In some American cities, new or proposed transit lines are either core connectors, i.e. city-center circulator streetcars built for development purposes, or far-flung commuter rail extensions with few urban stops. Both are present in Providence, with the South County extension of the MBTA and the Core Connector, but worse circulators than in Providence are proposed elsewhere (for example, in New Haven), and exurb-focused commuter rail with parking lot stations is the standard in most Sunbelt cities and also in Massachusetts. At first I thought my opposition to both was just a matter of wonky support of a specific stop distance and service pattern that falls in between those two extremes, but recently, after attending Providence urbanist blogger meetings and also rereading old threads about New Haven, I realized there’s a political and social dimension to all this.
Recall that old American cities have a donut-shaped income distribution: gentrified in the center, poor in most other urban neighborhoods and inner suburbs, and middle-class to rich in most suburbs. Those two forms of bad transit are specifically built to cater to the rich parts of the metro area, and ignore the poor parts. The problem, of course, is that the poor parts are precisely where transit ridership is concentrated. People in the gentrified cores of smaller cities can walk; people in the suburbs own cars, and those cities have too many roads and too much parking for buses to be an even semi-reasonable alternative.
In Providence, as I recently brought up, the busiest buses follow Broad and North Main, and serve working-class and poor populations. The same is true in New Haven: the busiest line by far runs on Dixwell, connecting the Yale student ghetto, the in-between poor neighborhoods, and the strip malls in middle-class Hamden. So what service addition does a study by the South Central Regional Council of Governments (SCORAG) propose? Naturally, a circulator connecting Union Station with the New Haven Green. You could chalk this up to a belief in systemwide upgrades over building a few high-performance lines, but many outlying bus stops have no shelter, and the study says nothing about that.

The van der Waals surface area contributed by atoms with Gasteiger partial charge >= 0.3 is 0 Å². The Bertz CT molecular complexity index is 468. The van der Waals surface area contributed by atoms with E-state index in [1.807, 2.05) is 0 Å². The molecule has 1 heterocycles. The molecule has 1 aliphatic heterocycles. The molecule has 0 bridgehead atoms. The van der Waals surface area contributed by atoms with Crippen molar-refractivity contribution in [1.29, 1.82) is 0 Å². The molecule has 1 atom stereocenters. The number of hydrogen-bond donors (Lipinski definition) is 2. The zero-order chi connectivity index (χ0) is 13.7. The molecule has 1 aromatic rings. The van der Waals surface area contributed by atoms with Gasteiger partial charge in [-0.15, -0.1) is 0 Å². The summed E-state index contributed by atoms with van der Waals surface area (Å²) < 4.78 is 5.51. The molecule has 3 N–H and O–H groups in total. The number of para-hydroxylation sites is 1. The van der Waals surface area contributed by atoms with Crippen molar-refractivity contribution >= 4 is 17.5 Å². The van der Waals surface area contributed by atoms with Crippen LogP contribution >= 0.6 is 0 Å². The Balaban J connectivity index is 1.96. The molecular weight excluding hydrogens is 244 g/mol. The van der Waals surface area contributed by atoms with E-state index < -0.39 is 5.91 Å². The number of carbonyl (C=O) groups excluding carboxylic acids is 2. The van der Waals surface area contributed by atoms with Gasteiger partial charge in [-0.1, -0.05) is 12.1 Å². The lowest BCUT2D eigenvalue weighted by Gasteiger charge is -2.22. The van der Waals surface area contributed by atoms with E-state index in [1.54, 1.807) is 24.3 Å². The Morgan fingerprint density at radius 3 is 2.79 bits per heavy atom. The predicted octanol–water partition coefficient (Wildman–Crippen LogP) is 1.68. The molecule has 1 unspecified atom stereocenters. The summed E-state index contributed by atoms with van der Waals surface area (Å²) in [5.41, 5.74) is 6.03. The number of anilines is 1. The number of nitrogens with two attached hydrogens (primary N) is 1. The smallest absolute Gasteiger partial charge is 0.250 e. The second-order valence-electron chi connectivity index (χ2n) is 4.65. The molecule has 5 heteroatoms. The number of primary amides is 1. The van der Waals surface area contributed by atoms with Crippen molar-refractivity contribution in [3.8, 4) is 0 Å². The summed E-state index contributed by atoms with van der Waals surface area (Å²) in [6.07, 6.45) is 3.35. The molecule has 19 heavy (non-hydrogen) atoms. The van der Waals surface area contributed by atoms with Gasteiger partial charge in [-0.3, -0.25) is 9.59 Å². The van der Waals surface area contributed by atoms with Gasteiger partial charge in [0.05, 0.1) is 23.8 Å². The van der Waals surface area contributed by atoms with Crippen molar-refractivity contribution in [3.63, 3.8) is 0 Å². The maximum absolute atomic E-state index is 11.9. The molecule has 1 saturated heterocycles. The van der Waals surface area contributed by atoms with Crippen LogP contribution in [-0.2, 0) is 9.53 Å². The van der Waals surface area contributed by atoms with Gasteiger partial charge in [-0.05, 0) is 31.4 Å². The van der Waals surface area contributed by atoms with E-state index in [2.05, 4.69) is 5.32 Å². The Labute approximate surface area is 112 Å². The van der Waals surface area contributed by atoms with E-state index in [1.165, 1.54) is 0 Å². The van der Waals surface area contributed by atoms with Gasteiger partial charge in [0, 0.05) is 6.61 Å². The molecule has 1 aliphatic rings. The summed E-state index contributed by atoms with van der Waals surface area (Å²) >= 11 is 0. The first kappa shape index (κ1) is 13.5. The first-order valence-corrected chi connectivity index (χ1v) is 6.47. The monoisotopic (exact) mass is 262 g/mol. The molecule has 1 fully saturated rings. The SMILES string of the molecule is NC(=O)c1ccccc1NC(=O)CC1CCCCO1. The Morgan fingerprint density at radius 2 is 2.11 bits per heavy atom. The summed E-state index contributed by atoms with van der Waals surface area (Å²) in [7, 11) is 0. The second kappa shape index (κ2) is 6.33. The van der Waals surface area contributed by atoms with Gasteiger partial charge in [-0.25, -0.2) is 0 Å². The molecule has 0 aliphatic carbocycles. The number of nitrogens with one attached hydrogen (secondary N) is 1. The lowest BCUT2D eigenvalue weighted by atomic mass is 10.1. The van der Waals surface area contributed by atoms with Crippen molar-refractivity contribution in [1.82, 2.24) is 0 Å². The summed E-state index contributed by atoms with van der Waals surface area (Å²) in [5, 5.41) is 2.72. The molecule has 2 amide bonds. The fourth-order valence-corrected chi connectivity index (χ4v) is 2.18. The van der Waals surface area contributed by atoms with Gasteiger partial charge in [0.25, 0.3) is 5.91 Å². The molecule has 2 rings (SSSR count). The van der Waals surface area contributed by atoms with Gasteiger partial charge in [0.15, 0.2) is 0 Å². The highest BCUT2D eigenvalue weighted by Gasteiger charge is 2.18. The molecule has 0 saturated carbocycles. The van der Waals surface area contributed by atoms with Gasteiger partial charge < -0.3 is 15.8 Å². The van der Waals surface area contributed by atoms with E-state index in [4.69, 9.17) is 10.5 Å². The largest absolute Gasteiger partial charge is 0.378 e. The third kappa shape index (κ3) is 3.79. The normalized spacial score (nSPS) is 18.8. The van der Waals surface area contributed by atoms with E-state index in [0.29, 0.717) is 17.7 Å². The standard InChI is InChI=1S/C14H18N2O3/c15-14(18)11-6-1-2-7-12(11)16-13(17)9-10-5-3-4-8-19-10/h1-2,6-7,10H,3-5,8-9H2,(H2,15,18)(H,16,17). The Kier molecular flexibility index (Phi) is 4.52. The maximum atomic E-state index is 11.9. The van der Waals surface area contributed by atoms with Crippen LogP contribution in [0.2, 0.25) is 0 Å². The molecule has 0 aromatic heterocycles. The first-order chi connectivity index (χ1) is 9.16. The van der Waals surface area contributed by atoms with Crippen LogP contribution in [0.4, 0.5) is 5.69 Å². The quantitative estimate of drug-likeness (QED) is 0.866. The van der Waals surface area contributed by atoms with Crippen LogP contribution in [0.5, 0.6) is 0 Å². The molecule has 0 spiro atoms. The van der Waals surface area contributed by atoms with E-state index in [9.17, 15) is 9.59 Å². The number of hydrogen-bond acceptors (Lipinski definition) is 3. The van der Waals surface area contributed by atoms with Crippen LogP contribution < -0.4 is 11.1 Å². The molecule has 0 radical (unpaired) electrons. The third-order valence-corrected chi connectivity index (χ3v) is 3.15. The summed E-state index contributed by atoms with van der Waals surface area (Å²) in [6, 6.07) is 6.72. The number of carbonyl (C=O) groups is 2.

When Peter Brassard first pitched the idea of a local rail shuttle service in Providence and its inner suburbs to us privately, the observation one of us made (I think it was Jef Nickerson, but I’m not sure) is that it would invert the usual relationship between infrastructure investment and income. This is mostly accidental – the mainline serves Olneyville and Pawtucket but not the East Side. But something like this is more likely than not when the focus is on serving reasonably dense neighborhoods and perhaps inner-suburban malls outside walking range.
The same is true of what I believe to be the most promising rail shuttle service in New Haven – namely, a service using the Farmington Canal Trail, which runs about 200 meters east of Dixwell, and could be reused by light rail reaching downtown New Haven on city streets or rapid transit connecting to the mainline with a very short tunnel or trench. With a stop spacing of a little less than a kilometer, modern rolling stock could average 35-40 km/h in service, double the speed of the current bus.
I suspect part of the bias against such service comes from the belief that building ten kilometers of light rail is expensive. Because there’s an implicit hierarchy in planners’ mind between services, they think a downgrade is an automatic cost saver, even when it’s not – for instance, when a bus on an abandoned railroad costs far more than most rail reactivation projects do. One of these mantras is that commuter rail infill is less expensive (and then they build infill stations at $100 million apiece, strategically located away from the intersection with the main bus corridor). As a rule of thumb, each of these downgrades just raises unit costs because of various overbuilding schemes until total cost is the same as if they’d built regular urban rail, but the benefits are much lower.